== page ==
trades,” Barb VanBogelen said. “He worked on machines, worked on cars,
worked on bikes."
The night of his death, he and a group of men from
work had gone out to a bar not far from the foundry. Dave had a wallet
full of money — $1,500 worth — from a just-cashed paycheck for a full
“He shouldn't have done it,” Barb said. “He had a
lot to drink, then he went to get a bite to eat,” driving a shiny red
1991 Ford Ranger pickup to a downtown Muskegon Heights restaurant.
There, “he met Jeff and Amy. ... When he pulled money out of his
wallet ... Jeff and Amy saw.
“They wanted the truck, they wanted the money.”
VanBogelen well remembers the afternoon her life
She had reported Dave missing earlier. Around 4
p.m. Dec. 8, two police officers showed up at the front door of the
family's home on Tean-Mar Avenue. Their news was grim.
“It was a drop and scream,” VanBogelen said of her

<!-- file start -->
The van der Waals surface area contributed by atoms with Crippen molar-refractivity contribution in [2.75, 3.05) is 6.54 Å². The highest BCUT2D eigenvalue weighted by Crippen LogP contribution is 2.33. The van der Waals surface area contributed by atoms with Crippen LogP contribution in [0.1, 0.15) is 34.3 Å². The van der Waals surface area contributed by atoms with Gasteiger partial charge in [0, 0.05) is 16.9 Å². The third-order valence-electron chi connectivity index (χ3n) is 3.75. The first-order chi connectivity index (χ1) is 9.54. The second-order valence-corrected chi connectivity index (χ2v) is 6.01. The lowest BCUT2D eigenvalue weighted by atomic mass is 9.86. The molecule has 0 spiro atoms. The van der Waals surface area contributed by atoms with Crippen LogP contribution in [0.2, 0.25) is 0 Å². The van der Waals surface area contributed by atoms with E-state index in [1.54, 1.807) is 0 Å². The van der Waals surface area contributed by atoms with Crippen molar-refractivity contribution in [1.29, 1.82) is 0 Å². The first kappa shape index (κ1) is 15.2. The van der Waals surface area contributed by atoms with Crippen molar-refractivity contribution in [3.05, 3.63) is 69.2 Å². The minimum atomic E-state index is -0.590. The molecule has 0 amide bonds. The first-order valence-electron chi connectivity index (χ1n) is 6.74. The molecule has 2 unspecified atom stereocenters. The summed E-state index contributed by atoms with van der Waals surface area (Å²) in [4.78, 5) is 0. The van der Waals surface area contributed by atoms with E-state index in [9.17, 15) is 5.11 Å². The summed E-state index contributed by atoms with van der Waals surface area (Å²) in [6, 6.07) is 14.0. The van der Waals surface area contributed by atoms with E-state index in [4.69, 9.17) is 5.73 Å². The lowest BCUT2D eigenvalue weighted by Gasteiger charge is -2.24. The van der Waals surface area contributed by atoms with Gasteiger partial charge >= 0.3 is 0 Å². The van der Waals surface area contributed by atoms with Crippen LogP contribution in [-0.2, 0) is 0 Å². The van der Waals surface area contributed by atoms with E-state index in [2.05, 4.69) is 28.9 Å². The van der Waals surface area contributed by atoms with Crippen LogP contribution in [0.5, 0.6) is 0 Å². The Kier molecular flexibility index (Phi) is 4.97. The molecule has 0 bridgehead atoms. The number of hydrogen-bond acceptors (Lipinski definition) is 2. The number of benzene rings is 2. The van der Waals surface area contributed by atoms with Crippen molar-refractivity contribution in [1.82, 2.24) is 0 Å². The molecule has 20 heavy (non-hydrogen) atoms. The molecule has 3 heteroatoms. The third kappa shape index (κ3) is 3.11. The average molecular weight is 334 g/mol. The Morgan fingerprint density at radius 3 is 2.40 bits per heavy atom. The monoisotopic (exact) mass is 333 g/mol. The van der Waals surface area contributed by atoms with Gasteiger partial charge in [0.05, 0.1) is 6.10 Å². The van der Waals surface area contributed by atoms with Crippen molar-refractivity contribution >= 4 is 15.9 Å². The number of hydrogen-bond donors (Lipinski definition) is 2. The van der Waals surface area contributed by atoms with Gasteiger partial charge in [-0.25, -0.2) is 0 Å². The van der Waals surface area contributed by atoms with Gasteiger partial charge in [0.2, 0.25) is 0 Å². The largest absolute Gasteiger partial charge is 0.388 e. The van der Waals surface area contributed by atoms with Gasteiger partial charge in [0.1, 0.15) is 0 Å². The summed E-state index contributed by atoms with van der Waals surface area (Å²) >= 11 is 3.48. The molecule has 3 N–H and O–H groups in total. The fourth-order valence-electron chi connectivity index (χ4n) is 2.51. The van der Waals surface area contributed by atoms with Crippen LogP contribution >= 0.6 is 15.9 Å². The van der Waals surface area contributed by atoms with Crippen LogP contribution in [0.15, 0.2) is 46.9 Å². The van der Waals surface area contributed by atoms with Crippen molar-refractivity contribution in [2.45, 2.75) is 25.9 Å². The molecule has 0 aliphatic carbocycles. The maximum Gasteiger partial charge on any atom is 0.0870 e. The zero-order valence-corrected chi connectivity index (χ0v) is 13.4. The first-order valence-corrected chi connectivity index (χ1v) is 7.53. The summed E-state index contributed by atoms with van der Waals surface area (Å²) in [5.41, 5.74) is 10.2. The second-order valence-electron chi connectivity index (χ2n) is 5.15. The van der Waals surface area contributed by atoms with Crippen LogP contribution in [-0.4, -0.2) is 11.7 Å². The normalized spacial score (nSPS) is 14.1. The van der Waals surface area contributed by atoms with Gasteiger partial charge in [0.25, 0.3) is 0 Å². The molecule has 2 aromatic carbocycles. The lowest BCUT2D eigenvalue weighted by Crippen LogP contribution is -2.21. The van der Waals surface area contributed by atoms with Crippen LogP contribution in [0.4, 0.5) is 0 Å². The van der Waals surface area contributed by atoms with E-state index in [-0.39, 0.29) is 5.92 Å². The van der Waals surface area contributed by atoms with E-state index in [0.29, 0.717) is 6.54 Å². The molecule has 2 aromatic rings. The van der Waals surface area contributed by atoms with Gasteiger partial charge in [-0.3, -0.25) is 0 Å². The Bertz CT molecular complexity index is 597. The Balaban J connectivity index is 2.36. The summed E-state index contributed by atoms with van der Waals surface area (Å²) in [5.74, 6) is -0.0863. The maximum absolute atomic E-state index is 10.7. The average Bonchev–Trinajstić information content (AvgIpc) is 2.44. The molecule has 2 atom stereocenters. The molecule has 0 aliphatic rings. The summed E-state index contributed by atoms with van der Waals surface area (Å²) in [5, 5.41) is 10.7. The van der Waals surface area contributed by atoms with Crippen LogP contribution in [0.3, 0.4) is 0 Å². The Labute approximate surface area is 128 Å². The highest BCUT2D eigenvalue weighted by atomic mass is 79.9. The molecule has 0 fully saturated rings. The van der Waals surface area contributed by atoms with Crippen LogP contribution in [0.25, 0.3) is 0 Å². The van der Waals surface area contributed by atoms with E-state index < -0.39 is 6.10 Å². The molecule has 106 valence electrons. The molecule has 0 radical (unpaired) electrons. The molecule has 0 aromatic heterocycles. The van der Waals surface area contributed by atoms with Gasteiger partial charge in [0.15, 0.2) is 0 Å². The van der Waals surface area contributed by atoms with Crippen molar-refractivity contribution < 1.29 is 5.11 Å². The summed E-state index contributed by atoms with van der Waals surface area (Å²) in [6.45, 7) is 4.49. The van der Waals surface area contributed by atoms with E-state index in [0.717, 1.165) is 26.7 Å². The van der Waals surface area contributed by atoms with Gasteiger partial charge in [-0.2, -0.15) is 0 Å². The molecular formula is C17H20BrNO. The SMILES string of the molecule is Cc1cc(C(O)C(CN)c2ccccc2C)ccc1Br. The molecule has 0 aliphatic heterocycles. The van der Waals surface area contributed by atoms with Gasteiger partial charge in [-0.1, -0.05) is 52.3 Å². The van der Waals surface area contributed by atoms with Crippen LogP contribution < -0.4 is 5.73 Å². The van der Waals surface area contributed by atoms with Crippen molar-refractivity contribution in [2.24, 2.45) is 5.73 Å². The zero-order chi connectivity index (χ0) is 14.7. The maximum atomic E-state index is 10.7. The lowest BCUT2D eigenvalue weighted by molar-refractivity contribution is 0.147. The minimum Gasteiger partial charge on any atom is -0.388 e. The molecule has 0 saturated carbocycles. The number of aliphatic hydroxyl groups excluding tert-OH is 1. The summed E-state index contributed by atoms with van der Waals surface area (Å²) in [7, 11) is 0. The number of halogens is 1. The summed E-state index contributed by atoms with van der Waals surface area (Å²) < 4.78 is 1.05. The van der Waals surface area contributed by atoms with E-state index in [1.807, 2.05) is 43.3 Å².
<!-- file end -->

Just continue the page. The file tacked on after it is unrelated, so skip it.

reaction. “Everything just sinks to your stomach.”
Her daughter remembers, too, with the memories of a
7-year-old. “I remember my mom yelling, and I remember her being very
upset. I remember people coming over.
“I tried to block it out,” Amanda said. “It wasn't
until I was older that it really started to bother me.”
After the initial shock, Barb VanBogelen recalls,
she had to compose herself for her children's sake. “I just had to
tell them that 'your dad has died,'” Barb VanBogelen said. “I had to
hold myself together because I had two little kids to take care of.”
“It's made her very strong,” her daughter said.
“I've had to be strong,” Barb said. “I couldn't
fall apart, because I had to take care of everyone else. I didn't want
them to take the hurts. You have kids, you protect them from
everything you possibly can.”
When Amanda was a child, her mother recalls, she